in the Victorian Mallee

I spent 4 days camped at  the Ouyen caravan park with Gilbert Roe  so that I could photograph some of the  grain silos in and around Ouyen  on the Mallee Highway with my large format cameras.   I managed to photography 5 silos--those from Ouyen to Linga--using a 5x7 monorail (for colour)  and an 8x10 monorail (for black and white).   

The next stage in the silo project is to camp at Murrayville so that I can  photograph the silos in and around that hamlet. I prefer overcast conditions  for this kind of photograph the silos, which makes life difficult,  as such  days are few and far between in the Mallee.  It's normally bright, sunny and cloudless. 

I also took the opportunity to start to explore  with my digital camera the countryside of  the Victorian Mallee, which is still economically based around dryland farming and large cereal farms. Even in  late autumn the northern Mallee was dry, hot  and dusty  with dust storms.  The agricultural landscapes  look as if it has extended periods of dryness that cannot simply be put down to intermittent drought. That dryness causes hardship to the local communities, the unravelling of the social  fabric, and the steady decline of the population in the towns and hamlets with their derelict houses and abandoned tennis courts.  

The signs of decay  and decline were very noticeable  along the Mallee Highway in Victoria. Ouyen  itself was a tired town  that was hanging on. There was little in the way of new housing or commercial development  in the  town. It is a small service centre, a junction between the Mallee and Calder highways,   and a handling town for the surrounding grain farmers.  It's population in shrinking. It wants an inland lake for recreational purposes with piped water via the Northern Mallee Pipeline that sources water directly from the River Murray.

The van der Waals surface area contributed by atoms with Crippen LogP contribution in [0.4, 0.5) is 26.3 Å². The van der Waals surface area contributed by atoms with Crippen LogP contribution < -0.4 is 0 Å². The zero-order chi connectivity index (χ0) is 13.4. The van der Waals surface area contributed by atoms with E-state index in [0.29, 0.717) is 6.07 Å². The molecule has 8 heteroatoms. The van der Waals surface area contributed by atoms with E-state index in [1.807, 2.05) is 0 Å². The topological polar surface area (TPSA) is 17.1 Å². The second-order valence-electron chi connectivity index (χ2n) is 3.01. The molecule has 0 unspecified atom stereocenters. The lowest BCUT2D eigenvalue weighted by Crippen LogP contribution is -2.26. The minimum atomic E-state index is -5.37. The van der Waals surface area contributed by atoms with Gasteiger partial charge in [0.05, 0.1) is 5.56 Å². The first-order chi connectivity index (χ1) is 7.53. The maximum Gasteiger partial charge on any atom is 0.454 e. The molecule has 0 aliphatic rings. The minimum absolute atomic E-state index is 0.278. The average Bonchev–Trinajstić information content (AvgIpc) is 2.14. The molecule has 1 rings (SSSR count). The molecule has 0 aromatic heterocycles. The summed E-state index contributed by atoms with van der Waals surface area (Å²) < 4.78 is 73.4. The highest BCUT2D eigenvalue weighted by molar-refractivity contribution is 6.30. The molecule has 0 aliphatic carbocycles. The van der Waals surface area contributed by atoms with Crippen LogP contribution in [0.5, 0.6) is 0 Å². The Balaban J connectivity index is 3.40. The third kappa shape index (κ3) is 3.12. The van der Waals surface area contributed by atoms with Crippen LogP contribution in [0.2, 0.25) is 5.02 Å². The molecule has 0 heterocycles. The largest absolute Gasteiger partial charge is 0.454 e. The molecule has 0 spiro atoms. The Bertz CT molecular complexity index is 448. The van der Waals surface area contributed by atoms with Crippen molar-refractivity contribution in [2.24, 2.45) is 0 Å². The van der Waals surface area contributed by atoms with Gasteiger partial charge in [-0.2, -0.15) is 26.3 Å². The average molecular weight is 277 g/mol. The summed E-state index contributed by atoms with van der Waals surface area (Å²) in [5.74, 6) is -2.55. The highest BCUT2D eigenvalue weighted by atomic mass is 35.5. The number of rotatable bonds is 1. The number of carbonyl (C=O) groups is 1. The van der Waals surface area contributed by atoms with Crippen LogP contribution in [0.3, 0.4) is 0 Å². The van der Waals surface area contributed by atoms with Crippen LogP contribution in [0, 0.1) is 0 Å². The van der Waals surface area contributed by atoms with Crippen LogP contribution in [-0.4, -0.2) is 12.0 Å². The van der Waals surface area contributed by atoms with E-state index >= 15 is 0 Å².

Life in this part of rural Australia is not  a stylish retreat from the frenetic rat race of the contemporary city. This is struggle country.  Its   history or narrative  is that of the pioneer legend with its roots in 19th century settler Australia and its dream of building a modern rural country.   Settlement was a battle to win the land, in which humans were evenly pitted against nature. The story is one the heroic occupation of a difficult environment.  In this narrative the wheat lands are  predominantly seen as an economic zone,  and it is held that Australia’s agricultural destiny would prevail.  

The infrastructure  of railway lines and silos, that was  constructed in the early 20th century, which was meant to drive the  rural expansion and agricultural development, is  now falling into disuse. Many of the silos along the Mallee Highway stand silent, the branch line is used infrequently and those who  drive  on the highway to Canberra and Sydney rarely stop. 

Taking water from  the Murray River was seen to be a crucial strategy in the continuing  battle against nature,  to avert economic stagnation and  ensure economic growth with little  consideration that the residual flow of   the river  meant that it was   insufficient to ensure environmental flows, check rising salt and dilute harmful nutrients, the product of over-clearing and farming practices.

Water is a problem in the northern mallee, especially for those areas not on the pipelines.   Contrary to the rural narrative of rural expansion and agricultural development  these rural towns and hamlets are not prosperous and cheerful places to live in. The mallee is actually the heartland of rural decline in the late 20th and early 21st centuries, and this will continue in a warming world.  

The Mallee's  culture-scape is now a mythological one. It is mythological because its narrative of  pitting settlers against the land  has  lead to the ruin of the settlers,  to sacrificing the river  for irrigation and  ultimately  a ruining of  the land itself.